It’s a free download and works with the iPad and iPhone. http://itunes.apple.com/us/app/kindertown/id463524703?mt=8 

  • Bible HD

  • CT

     I’d like to see a little more detail. How much of an improvement was observed? Was it statistically significant? They make the study sound so important yet leave out all the details.

    • It’s something you really have to experience for yourself with your own children or students that you are responsible for. Read my comment above.

    • 62Sparkplug

       Go to: http://www.auburnschl.edu/education/components/whatsnew/default.php?sectiondetailid=4&itemID=2884&viewType=detail

      The also provide a couple of PDF files that have the “nitty-gritty” details, graphs, slides, etc. of the study.

    • Splante

      I agree..would like to see data, and what apps used

    • Jaco

      My understanding is that the results were not statistically significant in 9 of the 10 tests. This article seems quite misleading, and I wonder if the quotes are taken out of context.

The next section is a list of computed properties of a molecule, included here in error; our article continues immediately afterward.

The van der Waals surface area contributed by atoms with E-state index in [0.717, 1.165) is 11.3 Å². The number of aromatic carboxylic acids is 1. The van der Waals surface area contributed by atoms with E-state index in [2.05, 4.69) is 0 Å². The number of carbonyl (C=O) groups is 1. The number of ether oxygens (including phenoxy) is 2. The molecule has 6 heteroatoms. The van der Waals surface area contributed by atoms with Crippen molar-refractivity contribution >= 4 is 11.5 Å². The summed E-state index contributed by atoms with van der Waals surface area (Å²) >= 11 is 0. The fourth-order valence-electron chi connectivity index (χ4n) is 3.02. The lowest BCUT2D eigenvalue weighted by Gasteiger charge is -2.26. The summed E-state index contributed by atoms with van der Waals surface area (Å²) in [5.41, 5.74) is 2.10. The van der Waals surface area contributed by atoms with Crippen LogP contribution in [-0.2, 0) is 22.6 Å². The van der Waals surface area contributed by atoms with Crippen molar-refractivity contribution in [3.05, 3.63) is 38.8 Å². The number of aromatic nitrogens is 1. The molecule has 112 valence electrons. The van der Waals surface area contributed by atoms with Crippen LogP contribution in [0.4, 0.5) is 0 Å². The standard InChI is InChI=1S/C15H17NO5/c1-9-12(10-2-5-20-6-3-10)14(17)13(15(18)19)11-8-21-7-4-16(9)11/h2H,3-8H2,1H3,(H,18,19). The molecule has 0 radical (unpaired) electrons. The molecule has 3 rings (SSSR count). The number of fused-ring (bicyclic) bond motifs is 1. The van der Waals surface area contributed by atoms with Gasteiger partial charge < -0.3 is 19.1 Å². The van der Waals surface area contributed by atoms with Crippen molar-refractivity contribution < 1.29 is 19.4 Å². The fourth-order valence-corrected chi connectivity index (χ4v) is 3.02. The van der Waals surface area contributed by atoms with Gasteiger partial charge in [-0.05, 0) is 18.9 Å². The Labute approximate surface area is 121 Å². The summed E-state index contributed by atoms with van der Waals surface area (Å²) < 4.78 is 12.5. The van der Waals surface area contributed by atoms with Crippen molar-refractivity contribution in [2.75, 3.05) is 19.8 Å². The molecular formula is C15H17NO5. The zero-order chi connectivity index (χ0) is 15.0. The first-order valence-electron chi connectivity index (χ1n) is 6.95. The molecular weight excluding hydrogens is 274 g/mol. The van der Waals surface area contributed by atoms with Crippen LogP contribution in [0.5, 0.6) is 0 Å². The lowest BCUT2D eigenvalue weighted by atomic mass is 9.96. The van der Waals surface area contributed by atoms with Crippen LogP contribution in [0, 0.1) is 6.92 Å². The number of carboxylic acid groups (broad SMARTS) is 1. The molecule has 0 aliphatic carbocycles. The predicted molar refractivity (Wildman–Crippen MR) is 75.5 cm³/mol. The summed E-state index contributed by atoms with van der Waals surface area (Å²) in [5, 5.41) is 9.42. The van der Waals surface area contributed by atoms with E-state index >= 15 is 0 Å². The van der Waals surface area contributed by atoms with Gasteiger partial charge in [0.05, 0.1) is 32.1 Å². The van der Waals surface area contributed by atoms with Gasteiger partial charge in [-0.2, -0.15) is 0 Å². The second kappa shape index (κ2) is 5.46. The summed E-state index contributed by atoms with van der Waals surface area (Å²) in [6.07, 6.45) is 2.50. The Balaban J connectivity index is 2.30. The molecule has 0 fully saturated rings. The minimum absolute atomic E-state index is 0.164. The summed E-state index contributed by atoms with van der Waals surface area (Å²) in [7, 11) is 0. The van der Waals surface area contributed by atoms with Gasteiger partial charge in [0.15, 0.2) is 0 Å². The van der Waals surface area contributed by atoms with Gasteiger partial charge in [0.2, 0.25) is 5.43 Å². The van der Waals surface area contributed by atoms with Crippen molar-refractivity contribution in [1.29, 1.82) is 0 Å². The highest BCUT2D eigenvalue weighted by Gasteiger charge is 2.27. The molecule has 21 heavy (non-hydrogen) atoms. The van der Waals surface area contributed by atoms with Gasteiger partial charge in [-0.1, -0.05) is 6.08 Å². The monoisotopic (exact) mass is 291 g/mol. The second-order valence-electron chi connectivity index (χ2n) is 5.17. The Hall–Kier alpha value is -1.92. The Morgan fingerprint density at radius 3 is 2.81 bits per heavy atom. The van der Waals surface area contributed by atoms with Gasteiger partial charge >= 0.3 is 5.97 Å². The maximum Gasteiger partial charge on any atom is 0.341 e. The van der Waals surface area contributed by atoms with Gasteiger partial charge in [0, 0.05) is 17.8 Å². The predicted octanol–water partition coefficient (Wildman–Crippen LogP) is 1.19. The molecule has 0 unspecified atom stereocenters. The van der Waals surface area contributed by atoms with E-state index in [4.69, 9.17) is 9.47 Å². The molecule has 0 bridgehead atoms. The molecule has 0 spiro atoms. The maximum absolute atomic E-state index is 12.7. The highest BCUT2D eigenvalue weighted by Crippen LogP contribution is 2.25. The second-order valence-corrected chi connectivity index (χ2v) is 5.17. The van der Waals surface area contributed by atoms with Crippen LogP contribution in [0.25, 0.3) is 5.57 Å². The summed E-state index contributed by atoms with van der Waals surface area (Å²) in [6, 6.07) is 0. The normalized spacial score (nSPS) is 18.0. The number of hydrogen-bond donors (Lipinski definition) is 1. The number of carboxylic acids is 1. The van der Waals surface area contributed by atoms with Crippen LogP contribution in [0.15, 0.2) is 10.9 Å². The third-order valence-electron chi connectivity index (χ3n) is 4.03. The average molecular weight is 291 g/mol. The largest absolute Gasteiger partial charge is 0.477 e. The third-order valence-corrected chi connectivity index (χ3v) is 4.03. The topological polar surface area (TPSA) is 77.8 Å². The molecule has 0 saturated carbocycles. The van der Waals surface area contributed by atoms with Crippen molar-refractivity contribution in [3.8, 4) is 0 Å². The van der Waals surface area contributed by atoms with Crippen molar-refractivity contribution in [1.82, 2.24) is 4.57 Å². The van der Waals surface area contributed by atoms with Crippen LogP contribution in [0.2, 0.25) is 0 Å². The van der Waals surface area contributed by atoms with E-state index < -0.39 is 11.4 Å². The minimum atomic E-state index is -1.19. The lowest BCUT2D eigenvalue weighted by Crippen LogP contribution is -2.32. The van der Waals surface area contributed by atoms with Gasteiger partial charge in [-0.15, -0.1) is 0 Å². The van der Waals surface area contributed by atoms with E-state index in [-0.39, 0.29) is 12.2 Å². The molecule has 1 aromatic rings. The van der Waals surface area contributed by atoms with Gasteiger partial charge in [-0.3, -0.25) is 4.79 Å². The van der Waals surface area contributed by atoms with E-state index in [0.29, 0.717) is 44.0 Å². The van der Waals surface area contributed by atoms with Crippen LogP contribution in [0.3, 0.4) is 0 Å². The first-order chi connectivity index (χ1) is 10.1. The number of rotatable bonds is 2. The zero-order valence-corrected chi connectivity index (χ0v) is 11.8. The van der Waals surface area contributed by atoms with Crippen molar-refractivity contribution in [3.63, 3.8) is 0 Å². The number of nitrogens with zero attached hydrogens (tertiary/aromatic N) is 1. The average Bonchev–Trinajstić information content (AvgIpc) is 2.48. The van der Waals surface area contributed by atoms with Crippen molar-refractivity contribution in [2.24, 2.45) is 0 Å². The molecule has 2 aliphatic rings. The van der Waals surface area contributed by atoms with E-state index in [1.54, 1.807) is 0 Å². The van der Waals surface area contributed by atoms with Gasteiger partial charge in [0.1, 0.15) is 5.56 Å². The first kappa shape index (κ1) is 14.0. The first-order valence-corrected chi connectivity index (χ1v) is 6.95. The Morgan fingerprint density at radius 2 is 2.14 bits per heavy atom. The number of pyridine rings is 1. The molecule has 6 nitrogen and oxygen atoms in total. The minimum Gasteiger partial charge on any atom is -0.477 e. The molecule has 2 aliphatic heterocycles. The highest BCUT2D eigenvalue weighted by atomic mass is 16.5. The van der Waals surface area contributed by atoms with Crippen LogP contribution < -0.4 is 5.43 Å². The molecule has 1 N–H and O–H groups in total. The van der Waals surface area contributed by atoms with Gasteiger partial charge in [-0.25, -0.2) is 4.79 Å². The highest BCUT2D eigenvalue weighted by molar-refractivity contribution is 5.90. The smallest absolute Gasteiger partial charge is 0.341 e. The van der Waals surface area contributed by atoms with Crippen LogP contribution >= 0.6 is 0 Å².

Source: http://www.edtechresearcher.com/tag/audrey-watters/

  • Dylan MacDonald

    This is really interesting but of no practical use.  Nowhere have I found which apps they used in the study, how much time students spent on each app, etc.  And yes, I followed the link to Auburn School’s website. Come on.

    • 62Sparkplug

       I’m sure if you email the school contact that’s listed on the Auburn School website, somebody there could provide you with more detailed info if you are sincerely interested in obtaining more info about the study.

  • lucascott

    Pity that this study is too limited to really be considered a study rather than yet another anecdote.